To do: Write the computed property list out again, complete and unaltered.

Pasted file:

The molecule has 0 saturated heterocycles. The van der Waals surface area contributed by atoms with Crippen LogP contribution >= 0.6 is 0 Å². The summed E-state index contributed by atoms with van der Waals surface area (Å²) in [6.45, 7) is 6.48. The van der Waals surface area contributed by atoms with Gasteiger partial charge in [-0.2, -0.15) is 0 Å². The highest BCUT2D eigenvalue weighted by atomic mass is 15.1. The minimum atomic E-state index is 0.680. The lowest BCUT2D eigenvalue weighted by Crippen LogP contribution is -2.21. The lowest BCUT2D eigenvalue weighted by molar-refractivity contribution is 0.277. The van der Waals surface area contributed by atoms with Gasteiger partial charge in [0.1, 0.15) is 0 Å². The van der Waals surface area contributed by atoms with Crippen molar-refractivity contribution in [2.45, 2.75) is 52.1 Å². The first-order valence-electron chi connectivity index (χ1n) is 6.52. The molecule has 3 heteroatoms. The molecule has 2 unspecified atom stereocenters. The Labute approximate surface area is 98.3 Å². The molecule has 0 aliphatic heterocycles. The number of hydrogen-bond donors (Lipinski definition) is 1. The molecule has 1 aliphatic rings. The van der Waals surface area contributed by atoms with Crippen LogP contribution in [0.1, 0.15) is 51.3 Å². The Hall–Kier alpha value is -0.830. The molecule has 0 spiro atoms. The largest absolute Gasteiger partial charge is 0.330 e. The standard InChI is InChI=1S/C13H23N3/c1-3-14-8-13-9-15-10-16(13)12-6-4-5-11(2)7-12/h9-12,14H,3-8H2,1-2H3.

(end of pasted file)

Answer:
The molecule has 0 saturated heterocycles. The van der Waals surface area contributed by atoms with Crippen LogP contribution >= 0.6 is 0 Å². The summed E-state index contributed by atoms with van der Waals surface area (Å²) in [6.45, 7) is 6.48. The van der Waals surface area contributed by atoms with Gasteiger partial charge in [-0.2, -0.15) is 0 Å². The highest BCUT2D eigenvalue weighted by atomic mass is 15.1. The minimum atomic E-state index is 0.680. The lowest BCUT2D eigenvalue weighted by Crippen LogP contribution is -2.21. The lowest BCUT2D eigenvalue weighted by molar-refractivity contribution is 0.277. The van der Waals surface area contributed by atoms with Gasteiger partial charge in [0.1, 0.15) is 0 Å². The van der Waals surface area contributed by atoms with Crippen molar-refractivity contribution in [2.45, 2.75) is 52.1 Å². The first-order valence-electron chi connectivity index (χ1n) is 6.52. The molecule has 3 heteroatoms. The molecule has 2 unspecified atom stereocenters. The Labute approximate surface area is 98.3 Å². The molecule has 0 aliphatic heterocycles. The number of hydrogen-bond donors (Lipinski definition) is 1. The molecule has 1 aliphatic rings. The van der Waals surface area contributed by atoms with Crippen LogP contribution in [0.1, 0.15) is 51.3 Å². The Hall–Kier alpha value is -0.830. The molecule has 0 spiro atoms. The largest absolute Gasteiger partial charge is 0.330 e. The standard InChI is InChI=1S/C13H23N3/c1-3-14-8-13-9-15-10-16(13)12-6-4-5-11(2)7-12/h9-12,14H,3-8H2,1-2H3.